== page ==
When identifying the key elements that make fine Pinot Noir anywhere in the world, growers and producers of the best wines tend to start with enraptured discussions of their sense of place – the spot in the world, region, vineyard, hillside and even row of vines that create the potential for making magical wines. The litany can be heard from the Grand Cru vineyards of Burgundy, to the Central Otago region of New Zealand, to the Dundee Hills and other viticultural areas in Oregon’s Willamette Valley, and the Russian River Valley in California. The sense of place includes the terroir, as the French call it, where cataclysmic changes, sometimes over millions of years, have created the perfect spot for growing this fickle grape (Burgundy sat under a shallow sea in the Jurassic era, which contributed to its ultimate quality).

To that, add the influence of weather, vineyard practices and winemaking philosophy. With the latter, the goal for producers of the finest Pinot Noir is to allow the wines to sing for themselves in harmony, without too many distracting voices from the potential supporting players of oak aging, acid adjustments and alcohol boosts (adding sugar, or chaptelization). This takes us to a relatively new area just inland from Monterey Bay in Northern California, Santa Lucia Highlands.

The first modern plantings began there in the early 1970s. Success led to new plantings in 1980s and 1990s. The twelve mile- long, raised benchland above the Salinas River received approval as an official American Viticultural Area (AVA) in 1991.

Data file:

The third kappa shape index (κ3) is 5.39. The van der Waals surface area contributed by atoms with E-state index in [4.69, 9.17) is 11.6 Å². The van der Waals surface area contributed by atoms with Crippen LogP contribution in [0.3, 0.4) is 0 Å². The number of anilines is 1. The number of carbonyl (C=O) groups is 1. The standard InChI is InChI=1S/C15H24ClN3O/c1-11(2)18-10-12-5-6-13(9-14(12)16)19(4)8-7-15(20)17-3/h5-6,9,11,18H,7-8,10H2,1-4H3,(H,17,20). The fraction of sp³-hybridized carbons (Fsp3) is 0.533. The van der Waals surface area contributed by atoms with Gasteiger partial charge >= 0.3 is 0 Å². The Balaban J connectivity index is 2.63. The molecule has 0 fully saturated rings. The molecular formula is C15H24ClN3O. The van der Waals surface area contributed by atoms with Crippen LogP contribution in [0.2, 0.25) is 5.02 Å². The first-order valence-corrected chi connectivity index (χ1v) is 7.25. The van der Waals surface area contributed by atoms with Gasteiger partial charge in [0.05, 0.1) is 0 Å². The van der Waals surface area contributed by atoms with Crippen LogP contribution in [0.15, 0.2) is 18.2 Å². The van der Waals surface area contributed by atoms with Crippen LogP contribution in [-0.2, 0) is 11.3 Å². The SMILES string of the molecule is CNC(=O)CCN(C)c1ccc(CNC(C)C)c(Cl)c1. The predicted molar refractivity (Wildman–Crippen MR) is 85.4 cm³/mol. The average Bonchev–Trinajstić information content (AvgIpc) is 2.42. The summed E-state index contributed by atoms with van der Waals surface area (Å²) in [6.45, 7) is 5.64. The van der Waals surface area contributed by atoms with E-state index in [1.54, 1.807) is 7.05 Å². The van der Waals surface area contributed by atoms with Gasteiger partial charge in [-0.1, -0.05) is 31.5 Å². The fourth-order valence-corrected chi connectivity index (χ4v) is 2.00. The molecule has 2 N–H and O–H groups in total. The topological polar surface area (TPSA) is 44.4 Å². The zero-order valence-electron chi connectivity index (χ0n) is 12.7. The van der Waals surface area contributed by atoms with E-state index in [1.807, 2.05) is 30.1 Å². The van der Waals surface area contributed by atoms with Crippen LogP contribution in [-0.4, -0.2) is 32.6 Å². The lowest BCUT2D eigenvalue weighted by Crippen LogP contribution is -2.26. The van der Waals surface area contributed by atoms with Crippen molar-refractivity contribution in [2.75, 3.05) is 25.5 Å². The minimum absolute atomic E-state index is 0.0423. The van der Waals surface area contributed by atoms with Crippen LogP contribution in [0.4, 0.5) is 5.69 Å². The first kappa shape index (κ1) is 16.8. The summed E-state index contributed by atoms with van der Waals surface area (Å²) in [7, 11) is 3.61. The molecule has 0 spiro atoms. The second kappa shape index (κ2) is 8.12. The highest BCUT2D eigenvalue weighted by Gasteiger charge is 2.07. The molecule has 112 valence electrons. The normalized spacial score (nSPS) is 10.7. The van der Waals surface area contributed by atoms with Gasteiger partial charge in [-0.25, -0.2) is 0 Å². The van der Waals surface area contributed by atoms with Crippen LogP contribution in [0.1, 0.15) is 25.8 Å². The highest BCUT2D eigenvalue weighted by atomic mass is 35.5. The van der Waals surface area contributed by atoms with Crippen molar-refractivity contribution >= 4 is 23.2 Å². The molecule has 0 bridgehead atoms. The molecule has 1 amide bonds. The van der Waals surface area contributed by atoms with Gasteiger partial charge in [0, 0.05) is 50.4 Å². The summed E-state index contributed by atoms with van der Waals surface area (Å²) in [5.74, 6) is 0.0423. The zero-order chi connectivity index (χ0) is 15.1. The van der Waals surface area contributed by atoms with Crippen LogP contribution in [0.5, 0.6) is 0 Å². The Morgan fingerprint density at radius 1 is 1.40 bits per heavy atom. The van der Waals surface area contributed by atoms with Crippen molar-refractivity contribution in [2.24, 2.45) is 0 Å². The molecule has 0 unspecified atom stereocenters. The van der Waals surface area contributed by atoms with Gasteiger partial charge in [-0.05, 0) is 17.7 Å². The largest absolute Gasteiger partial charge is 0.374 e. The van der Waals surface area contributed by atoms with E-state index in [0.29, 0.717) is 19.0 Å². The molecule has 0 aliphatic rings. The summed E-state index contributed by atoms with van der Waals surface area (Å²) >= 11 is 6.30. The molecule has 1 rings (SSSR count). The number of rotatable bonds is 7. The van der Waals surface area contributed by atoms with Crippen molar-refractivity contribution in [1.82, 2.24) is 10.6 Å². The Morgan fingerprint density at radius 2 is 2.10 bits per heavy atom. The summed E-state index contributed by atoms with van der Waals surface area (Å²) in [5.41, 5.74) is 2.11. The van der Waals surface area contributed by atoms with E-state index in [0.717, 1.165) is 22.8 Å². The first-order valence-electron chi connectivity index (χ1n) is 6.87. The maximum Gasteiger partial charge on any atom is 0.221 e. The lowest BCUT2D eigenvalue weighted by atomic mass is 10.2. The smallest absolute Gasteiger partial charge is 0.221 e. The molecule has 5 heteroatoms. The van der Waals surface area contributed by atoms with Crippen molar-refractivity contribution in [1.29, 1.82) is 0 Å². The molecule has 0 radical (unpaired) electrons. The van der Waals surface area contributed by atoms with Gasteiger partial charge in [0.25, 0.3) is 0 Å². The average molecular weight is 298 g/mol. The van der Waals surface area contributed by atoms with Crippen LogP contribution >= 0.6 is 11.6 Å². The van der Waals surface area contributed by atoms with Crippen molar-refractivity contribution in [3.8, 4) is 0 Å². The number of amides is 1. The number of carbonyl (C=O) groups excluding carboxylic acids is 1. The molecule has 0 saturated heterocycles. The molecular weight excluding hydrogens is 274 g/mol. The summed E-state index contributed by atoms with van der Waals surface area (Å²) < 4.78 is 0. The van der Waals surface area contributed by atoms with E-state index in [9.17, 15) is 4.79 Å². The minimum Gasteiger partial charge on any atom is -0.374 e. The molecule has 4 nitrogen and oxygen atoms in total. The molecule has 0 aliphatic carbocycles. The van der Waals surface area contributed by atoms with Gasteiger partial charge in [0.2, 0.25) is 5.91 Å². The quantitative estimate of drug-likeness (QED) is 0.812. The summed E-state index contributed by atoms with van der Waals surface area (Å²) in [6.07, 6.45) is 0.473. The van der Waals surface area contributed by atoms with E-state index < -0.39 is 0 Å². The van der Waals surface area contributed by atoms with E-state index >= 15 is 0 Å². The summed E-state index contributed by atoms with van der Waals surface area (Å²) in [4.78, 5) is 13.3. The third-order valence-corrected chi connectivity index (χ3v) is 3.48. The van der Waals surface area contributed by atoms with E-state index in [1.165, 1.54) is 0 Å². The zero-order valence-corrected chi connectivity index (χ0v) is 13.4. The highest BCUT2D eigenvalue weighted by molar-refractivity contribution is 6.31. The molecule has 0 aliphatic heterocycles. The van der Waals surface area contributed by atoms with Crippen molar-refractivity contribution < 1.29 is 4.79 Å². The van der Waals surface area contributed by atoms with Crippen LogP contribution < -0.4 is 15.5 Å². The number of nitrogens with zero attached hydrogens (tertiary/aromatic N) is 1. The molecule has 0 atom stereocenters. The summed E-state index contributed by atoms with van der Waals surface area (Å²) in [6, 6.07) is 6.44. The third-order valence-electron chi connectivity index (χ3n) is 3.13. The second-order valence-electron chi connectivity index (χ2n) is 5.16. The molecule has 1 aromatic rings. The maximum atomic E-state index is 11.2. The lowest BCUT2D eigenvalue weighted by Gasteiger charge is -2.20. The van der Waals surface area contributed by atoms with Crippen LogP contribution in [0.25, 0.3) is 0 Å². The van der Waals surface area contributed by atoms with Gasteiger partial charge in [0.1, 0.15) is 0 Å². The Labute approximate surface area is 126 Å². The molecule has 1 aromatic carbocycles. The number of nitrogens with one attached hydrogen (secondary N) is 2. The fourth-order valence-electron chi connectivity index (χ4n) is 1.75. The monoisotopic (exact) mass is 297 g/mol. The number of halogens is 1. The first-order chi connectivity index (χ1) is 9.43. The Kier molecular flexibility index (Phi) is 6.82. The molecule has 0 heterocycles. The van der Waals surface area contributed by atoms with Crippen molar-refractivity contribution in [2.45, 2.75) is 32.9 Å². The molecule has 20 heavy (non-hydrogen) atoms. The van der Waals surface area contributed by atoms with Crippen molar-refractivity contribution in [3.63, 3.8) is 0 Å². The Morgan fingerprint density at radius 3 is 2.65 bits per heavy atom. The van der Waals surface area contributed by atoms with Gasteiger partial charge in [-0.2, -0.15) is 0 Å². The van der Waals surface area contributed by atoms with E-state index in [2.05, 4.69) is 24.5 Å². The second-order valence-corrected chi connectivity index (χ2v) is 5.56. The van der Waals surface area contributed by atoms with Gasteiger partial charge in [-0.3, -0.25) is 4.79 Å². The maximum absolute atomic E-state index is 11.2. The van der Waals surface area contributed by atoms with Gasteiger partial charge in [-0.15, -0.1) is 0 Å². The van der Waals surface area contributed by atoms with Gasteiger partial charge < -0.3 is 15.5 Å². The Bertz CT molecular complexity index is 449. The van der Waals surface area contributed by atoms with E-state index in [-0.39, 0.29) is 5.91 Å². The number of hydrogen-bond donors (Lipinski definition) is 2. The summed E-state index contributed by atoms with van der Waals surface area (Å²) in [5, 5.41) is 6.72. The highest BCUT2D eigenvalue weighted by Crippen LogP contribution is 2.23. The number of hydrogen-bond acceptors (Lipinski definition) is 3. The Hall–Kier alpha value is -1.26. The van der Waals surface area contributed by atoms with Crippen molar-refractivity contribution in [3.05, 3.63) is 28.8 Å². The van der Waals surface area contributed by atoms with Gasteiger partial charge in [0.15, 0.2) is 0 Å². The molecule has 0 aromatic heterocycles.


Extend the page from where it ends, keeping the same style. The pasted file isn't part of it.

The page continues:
The winemakers of the Santa Lucia Highlands are enthusiastic about their sense of place. To quote from their literature: “For the SLH, that sense of place stems from its elevated, mountainside perch and its close proximity to the cold waters of Monterey Bay.”

Their vineyards stretch along the Santa Lucia mountain range above the Salinas River Valley. The winemakers talk about the cooling influence of nearby Monterey Bay. Fog and wet winds create a cool climate and long growing season, which the winemakers believe helps the Chardonnay and even the difficult Pinot Noir grapes grow to the desired ripeness. During a recent trade tasting in San Diego, a dozen wineries showed off their latest creations. Many of the wines exhibited distinct varietal personalities, with hints of earth, minerals and black fruit in the background. Some of our favorites during the tasting:

·         Hahn, 2010, SLH Estate Chardonnay, $25. Big oaky nose (28 percent new oak); vanilla; fruit; round, ripe, long finish.

·         Hahn, 2010, SLH Estate Pinot Noir, $35. Cherries and wood in the nose; mid-body; soft velvet finish.

·         Lucienne, 2009, “Doctor’s” Pinot Noir, $50. Burgundian in style; smoky, stemmy, earthy nose; round, ripe, good fruit, long finish. Tied for first in our scoring.

·         Pessagno, 2010 Lucia Highlands’ Vineyard Chardonnay, $22. Light oak nose (40 percent new); varietal subtleties; crisp, good acids; balanced finish. Food wine.

·         Pessagno, 2009 Lucia Highlands’ Vineyard Pinot Noir, $28. Complex, stemmy nose (30 percent whole clusters in fermentation); mid-body; good balance of acids and tannins; a distinct style; rustic.

·         Pessagno, 2009 Four Boys Vineyard Pinot Noir, $55. Big stemmy, earthy nose (La Tache clones in the vineyard); big body (14.9 alc.); a mouthful; needs some time.

·         Testarossa, 2010 “Doctor’s Vineyard” Pinot Noir, $59. Stemmy, smoky, tobacco and wood nose (40 percent new oak); decent tannins; a bit soft for its age; nice finish.

·         Testarossa, 2010 “Fogstone Vineyard” Pinot Noir, $59. Stemmy, varietal nose; round, ripe, mid-high viscosity, long velvety finish. First place tie for our favorite of this tasting.

·         Testarossa, 2010 SLH Pinot Noir, $39. Blend from Doctor’s, Dos Rubious and Fogstone. Gamey, earthy nose; vanilla (40 percent new oak); mid-body; soft, fruity, lighter style. Drinkable now; food wine.